Kenneth Bancroft Clark was born in 1914 in the Panama Canal Zone. He grew up in Harlem in the midst of the Renaissance. He graduated from Howard University where he participated in civil rights demonstrations and met his future wife and collaborator Mamie Phipps. Kenneth and Mamie went on to graduate study in psychology at Columbia University, where Kenneth was the first Black person to receive a PhD from the university.
Kenneth Clark became the first Black professor at City College in 1942. Clark and his wife are most known for the “doll studies”, where he presented Black children with black and white dolls to measure their racial preferences and beliefs. The studies were used to show that segregation, with Black students in inferior schools, was detrimental to their self-esteem.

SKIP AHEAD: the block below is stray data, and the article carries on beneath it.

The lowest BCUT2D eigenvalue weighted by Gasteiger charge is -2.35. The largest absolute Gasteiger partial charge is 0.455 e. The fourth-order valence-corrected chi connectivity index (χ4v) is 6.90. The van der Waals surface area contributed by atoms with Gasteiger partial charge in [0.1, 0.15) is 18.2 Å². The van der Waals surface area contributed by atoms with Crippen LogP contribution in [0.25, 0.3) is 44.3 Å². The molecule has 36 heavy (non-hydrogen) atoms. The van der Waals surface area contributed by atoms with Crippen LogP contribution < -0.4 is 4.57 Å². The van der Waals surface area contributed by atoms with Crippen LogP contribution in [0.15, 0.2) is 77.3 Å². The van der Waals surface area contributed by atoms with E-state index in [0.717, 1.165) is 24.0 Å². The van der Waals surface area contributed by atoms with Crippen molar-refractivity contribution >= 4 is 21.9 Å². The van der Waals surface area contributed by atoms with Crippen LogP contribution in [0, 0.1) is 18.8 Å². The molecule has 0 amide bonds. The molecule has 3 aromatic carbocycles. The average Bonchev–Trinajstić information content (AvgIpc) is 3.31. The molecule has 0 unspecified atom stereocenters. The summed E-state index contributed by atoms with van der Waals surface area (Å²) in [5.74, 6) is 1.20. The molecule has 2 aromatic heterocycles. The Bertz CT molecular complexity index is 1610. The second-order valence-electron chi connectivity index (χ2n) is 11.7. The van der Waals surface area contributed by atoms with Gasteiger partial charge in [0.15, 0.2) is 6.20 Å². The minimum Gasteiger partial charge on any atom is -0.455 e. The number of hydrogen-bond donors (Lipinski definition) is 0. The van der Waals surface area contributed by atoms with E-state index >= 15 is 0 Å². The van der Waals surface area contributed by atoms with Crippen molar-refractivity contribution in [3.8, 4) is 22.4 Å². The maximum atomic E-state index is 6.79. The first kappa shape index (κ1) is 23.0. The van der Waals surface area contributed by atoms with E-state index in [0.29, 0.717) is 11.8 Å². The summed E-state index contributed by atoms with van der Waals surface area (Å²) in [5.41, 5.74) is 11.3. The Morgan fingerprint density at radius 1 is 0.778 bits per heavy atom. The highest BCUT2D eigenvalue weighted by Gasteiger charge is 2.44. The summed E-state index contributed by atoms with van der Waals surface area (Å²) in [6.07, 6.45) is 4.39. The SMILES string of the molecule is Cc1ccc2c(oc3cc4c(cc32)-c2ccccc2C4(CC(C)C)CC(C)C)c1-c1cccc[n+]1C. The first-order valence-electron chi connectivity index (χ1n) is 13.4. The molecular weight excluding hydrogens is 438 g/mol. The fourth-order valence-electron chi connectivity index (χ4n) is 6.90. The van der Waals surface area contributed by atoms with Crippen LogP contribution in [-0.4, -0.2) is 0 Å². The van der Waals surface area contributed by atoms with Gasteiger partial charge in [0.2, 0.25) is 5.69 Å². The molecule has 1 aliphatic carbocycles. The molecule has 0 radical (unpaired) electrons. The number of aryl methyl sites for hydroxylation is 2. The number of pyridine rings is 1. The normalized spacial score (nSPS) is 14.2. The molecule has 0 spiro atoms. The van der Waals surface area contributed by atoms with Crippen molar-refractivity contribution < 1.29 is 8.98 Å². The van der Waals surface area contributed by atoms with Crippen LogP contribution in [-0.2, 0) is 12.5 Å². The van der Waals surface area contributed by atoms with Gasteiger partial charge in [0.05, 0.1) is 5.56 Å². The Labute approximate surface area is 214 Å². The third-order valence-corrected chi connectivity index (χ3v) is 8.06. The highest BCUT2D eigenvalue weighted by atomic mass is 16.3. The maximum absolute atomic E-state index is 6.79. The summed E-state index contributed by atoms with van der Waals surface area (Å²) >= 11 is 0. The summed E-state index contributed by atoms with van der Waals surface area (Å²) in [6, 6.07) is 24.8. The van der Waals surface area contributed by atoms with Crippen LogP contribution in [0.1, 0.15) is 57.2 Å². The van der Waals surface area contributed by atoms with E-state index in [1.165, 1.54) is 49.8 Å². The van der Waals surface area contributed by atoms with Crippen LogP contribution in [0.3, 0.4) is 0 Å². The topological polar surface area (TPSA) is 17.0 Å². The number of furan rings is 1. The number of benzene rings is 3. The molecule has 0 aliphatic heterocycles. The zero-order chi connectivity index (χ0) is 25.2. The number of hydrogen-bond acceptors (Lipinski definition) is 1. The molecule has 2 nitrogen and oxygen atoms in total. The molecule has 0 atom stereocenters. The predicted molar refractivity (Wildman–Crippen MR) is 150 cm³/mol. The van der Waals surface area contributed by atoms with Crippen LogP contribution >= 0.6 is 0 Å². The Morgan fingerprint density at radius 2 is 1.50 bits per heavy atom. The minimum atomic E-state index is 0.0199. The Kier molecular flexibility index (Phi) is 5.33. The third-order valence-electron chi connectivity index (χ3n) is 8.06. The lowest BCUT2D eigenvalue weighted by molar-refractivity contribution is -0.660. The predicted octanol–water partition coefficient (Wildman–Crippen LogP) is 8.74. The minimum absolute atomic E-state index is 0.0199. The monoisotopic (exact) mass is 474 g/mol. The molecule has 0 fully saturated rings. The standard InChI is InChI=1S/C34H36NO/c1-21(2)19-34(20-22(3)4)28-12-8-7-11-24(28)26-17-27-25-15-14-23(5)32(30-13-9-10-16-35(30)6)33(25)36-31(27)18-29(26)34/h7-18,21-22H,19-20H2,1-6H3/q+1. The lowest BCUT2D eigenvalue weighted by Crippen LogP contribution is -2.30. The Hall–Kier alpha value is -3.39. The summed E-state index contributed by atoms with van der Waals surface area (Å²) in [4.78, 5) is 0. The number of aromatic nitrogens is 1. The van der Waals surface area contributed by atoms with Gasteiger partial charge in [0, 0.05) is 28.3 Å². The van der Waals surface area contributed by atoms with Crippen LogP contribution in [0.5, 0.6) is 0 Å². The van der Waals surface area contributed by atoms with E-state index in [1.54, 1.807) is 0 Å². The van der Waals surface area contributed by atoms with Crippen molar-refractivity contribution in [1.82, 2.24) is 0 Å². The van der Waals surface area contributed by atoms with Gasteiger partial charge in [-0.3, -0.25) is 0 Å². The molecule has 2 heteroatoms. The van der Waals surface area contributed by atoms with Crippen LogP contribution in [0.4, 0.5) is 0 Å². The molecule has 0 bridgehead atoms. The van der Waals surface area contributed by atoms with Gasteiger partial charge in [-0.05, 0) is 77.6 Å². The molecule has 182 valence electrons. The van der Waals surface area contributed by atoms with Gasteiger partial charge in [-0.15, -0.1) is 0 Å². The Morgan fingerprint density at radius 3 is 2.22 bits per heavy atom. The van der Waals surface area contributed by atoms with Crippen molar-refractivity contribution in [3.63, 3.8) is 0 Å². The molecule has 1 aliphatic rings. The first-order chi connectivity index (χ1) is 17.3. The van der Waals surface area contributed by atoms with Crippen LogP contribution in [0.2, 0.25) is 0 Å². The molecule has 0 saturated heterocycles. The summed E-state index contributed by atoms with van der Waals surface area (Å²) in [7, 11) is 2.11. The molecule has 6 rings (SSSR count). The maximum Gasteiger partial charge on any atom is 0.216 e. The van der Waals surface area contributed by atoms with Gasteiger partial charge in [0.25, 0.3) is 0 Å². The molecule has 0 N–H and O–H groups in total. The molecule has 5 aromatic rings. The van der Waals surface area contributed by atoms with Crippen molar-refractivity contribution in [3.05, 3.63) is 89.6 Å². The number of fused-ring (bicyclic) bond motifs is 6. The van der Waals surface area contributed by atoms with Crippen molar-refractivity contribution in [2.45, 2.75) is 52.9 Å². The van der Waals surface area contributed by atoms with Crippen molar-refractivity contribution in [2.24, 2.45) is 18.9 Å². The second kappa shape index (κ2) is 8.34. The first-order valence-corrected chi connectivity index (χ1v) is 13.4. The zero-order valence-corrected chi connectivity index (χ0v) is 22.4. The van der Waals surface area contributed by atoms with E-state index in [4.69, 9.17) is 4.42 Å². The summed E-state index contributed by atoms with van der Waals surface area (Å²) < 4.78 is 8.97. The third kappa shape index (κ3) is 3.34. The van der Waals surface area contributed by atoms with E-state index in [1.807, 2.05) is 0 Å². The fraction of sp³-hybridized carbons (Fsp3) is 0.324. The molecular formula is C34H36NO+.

Clark published several books on Black people and racial integration. He was involved in community development programs and served as an advisor on racial issues. In 1946 he and his wife founded the Northside Child Development Center in Harlem. Clark also served as president of the American Psychological Association. He died in 2005.
Clark’s work was groundbreaking. Today, versions of the doll study are still used to measure children’s racial attitudes. Though the studies show that Black children tend to have as high or higher self-esteem than children of other races, representations of Blacks in the media and school materials can lead them to have a negative view of their own race.
Gates, H.L., & Appiah, K.A. (Eds). (1999). Africana: The Encyclopedia of the African and African American Experience. New York: Basic Civitas Books.